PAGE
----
Why does God need government support?
by: Reverend Nigel Schofield
A curiosity of the modern world is that so many states still have a state religion. Even those countries that don’t have an established religion often like to dabble with the idea. For example, the various bits of the
In fact most (perhaps nearly all) countries seem to want to get involved with religion on some level. The French may have a strong attachment to separation of church and state through “laïcité” and yet even they provide subsidies to religious schools and free use of public buildings. At the other end of the scale,
Why have states ever felt the need to take any sort of position on religion? Presumably originally for the reason Voltaire offered - I want my attorney, my tailor, my servants, even my wife to believe in God, he wrote, because then I shall be robbed and cuckolded less often. Religion must be very useful if one is ruling a country as a despotic individual, or as a small and fixed ruling class. Get the unwashed masses to believe in a strong and unquestionable authority with an uncanny (divine) ability to know when you’ve been bad; then imprint these feelings on the Government. The potential advantages to past rulers are obvious.
And yet most (all?) Western societies are long past the top-down forms of Government of around even one hundred years ago. Sure there are political elites, but they are not (very) hereditary. It is now generally possible for talented outsiders to enter the elite, and for slightly less talented people to be just outside the elite, but still actively involved in politics. Western states no longer need a useful mass tool to make clever people outside the circles of privilege content with a bad lot in life. If they have talent then you can give them a job inside the beltway.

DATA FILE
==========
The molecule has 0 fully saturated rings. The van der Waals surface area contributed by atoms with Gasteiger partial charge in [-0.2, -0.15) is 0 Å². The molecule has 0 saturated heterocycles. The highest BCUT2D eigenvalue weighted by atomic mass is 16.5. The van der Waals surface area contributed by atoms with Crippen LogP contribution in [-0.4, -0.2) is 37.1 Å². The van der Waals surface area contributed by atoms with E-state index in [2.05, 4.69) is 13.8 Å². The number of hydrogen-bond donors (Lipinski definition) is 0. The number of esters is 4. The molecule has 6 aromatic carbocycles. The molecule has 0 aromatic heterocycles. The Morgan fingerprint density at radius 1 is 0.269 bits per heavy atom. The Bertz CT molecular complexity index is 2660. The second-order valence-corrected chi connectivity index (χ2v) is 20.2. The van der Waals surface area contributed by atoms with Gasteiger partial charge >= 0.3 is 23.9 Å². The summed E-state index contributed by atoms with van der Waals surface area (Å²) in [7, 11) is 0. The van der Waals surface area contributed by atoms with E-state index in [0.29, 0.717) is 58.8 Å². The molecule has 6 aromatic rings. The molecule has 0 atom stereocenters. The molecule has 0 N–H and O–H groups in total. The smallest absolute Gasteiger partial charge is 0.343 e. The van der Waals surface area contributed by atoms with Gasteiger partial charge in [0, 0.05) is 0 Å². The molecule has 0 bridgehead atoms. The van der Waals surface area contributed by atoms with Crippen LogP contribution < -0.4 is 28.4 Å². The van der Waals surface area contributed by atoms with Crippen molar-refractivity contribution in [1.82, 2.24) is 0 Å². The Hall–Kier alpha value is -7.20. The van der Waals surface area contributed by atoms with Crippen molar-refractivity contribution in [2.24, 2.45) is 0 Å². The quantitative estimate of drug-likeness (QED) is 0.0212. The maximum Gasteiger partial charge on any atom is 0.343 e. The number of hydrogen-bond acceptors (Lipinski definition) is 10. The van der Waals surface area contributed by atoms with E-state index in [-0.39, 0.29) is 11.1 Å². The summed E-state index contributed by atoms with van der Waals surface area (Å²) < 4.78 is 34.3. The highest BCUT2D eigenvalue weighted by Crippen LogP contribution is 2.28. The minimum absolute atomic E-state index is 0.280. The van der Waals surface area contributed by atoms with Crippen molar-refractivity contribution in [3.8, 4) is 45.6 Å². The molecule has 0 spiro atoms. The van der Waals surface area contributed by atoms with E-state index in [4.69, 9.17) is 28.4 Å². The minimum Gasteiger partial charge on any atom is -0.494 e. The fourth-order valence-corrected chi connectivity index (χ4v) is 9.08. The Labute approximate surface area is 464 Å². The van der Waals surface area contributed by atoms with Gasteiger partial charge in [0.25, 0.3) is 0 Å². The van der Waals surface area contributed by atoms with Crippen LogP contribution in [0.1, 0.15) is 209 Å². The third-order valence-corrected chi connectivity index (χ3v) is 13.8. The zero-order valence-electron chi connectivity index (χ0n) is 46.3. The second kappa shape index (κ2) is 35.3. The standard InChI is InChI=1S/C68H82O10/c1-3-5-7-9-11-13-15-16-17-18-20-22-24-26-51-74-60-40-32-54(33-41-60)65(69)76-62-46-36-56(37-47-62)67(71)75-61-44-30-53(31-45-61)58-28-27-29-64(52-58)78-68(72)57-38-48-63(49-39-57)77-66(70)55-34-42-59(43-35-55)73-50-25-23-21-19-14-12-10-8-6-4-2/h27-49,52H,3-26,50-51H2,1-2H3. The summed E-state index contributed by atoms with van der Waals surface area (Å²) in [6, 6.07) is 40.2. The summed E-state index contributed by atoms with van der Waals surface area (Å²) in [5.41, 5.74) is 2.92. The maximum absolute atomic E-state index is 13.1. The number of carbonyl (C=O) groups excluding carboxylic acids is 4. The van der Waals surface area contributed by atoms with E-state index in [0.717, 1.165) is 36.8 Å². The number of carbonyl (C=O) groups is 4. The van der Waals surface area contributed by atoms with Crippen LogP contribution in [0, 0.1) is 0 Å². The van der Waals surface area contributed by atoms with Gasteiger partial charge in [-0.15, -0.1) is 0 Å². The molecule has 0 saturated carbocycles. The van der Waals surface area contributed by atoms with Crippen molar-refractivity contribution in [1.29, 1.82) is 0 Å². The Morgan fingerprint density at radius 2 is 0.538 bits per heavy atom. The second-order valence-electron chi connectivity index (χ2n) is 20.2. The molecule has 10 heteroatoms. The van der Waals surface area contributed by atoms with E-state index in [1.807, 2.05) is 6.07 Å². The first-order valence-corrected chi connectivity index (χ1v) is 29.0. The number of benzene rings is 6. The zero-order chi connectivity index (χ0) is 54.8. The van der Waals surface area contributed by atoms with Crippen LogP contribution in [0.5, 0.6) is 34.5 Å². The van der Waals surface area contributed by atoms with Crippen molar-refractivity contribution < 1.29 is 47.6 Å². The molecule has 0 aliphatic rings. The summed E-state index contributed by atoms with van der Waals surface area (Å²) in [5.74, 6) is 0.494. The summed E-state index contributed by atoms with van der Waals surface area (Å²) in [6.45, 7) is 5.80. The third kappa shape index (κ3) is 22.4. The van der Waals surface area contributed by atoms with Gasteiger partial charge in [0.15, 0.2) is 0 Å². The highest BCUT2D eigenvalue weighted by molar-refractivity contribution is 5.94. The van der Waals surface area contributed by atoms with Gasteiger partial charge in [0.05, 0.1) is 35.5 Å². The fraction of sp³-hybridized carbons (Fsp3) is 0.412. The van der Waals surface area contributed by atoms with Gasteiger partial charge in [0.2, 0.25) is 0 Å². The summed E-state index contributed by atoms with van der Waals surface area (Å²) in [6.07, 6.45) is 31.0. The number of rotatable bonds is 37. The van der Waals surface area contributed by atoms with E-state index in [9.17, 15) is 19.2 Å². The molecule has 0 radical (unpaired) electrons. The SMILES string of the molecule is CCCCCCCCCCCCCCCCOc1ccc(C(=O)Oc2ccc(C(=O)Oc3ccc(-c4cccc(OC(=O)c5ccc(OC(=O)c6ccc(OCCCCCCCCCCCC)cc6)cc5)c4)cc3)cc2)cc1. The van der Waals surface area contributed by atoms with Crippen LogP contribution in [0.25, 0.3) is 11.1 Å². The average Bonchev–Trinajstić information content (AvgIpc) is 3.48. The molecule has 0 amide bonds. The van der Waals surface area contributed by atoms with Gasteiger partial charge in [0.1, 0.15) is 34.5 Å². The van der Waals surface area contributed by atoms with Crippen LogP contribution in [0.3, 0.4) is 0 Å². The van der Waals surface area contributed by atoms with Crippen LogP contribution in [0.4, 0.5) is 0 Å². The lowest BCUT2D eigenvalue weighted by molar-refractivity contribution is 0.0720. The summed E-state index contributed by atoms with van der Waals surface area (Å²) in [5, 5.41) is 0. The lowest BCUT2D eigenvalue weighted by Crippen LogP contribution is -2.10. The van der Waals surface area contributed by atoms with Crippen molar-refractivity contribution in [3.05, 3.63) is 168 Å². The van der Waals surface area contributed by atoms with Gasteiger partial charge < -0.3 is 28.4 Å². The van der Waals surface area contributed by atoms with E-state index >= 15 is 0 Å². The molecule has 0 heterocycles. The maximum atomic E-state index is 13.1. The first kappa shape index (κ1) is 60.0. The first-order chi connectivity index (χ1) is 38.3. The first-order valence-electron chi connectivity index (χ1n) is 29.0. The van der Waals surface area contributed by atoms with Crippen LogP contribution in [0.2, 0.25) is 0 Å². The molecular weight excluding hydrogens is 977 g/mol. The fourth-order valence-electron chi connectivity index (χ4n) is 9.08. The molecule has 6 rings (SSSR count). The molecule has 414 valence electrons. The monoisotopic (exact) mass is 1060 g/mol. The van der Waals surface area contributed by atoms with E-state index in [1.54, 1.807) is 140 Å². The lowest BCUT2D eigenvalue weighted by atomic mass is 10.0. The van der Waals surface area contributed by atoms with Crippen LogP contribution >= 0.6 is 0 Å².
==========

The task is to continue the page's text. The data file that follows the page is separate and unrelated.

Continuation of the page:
So what advantage for a country in supporting religion in these circumstances? As a matter of public good, not much that I can see. If one follows a particular religion then diverting tax funded resources to support it are a form of private appropriation for which criticism is unlikely to be damaging. In other words it’s of benefit to individual politicians who happen to be religious. Sort of like persuading the government to support your favourite sports team. And of course it plays well with some voters.
But if the state often gains little then, what does God get out of governmental interest in religion? Well the alleged deities of the world’s religions are fairly notorious for never appearing in a clear and unambiguous way which would remove any confusion as to who does and doesn’t exist. So maybe he / she / it / they need the publicity.